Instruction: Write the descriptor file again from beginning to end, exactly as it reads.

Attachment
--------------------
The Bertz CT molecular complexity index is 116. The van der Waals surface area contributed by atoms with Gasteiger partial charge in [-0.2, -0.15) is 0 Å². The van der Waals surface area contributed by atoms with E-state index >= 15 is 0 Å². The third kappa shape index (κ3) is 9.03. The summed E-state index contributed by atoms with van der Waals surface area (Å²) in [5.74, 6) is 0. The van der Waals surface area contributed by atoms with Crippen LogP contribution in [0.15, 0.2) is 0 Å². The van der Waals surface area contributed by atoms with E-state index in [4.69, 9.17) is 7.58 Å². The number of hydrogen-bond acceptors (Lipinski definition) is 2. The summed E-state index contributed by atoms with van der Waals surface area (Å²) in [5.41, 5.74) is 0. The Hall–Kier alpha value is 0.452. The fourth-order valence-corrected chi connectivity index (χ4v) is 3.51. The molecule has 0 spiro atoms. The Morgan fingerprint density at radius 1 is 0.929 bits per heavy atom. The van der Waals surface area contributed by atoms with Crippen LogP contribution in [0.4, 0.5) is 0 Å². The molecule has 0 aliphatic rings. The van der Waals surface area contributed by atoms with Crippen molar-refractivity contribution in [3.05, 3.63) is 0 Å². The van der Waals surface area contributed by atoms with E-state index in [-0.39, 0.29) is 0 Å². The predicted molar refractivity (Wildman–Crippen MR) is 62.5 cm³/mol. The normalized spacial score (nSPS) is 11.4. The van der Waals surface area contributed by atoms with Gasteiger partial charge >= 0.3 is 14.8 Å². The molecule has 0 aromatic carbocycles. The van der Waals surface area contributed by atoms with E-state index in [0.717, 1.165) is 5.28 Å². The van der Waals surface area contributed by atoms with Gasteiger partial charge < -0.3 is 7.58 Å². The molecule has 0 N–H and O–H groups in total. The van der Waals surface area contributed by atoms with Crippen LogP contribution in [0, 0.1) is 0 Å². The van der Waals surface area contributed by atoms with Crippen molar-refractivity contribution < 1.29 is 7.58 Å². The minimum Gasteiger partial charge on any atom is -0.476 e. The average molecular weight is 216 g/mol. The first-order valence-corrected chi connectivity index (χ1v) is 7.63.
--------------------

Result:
The Bertz CT molecular complexity index is 116. The van der Waals surface area contributed by atoms with Gasteiger partial charge in [-0.2, -0.15) is 0 Å². The van der Waals surface area contributed by atoms with E-state index >= 15 is 0 Å². The third kappa shape index (κ3) is 9.03. The summed E-state index contributed by atoms with van der Waals surface area (Å²) in [5.74, 6) is 0. The van der Waals surface area contributed by atoms with Crippen LogP contribution in [0.15, 0.2) is 0 Å². The van der Waals surface area contributed by atoms with E-state index in [4.69, 9.17) is 7.58 Å². The number of hydrogen-bond acceptors (Lipinski definition) is 2. The summed E-state index contributed by atoms with van der Waals surface area (Å²) in [5.41, 5.74) is 0. The Hall–Kier alpha value is 0.452. The fourth-order valence-corrected chi connectivity index (χ4v) is 3.51. The molecule has 0 spiro atoms. The Morgan fingerprint density at radius 1 is 0.929 bits per heavy atom. The van der Waals surface area contributed by atoms with Crippen LogP contribution in [0.4, 0.5) is 0 Å². The molecule has 0 aliphatic rings. The van der Waals surface area contributed by atoms with Crippen molar-refractivity contribution in [3.05, 3.63) is 0 Å². The van der Waals surface area contributed by atoms with E-state index in [-0.39, 0.29) is 0 Å². The predicted molar refractivity (Wildman–Crippen MR) is 62.5 cm³/mol. The normalized spacial score (nSPS) is 11.4. The van der Waals surface area contributed by atoms with Gasteiger partial charge >= 0.3 is 14.8 Å². The molecule has 0 aromatic carbocycles. The van der Waals surface area contributed by atoms with E-state index in [0.717, 1.165) is 5.28 Å². The van der Waals surface area contributed by atoms with Gasteiger partial charge < -0.3 is 7.58 Å². The molecule has 0 N–H and O–H groups in total. The van der Waals surface area contributed by atoms with Crippen LogP contribution in [0, 0.1) is 0 Å². The van der Waals surface area contributed by atoms with Crippen molar-refractivity contribution < 1.29 is 7.58 Å². The minimum Gasteiger partial charge on any atom is -0.476 e. The average molecular weight is 216 g/mol. The first-order valence-corrected chi connectivity index (χ1v) is 7.63.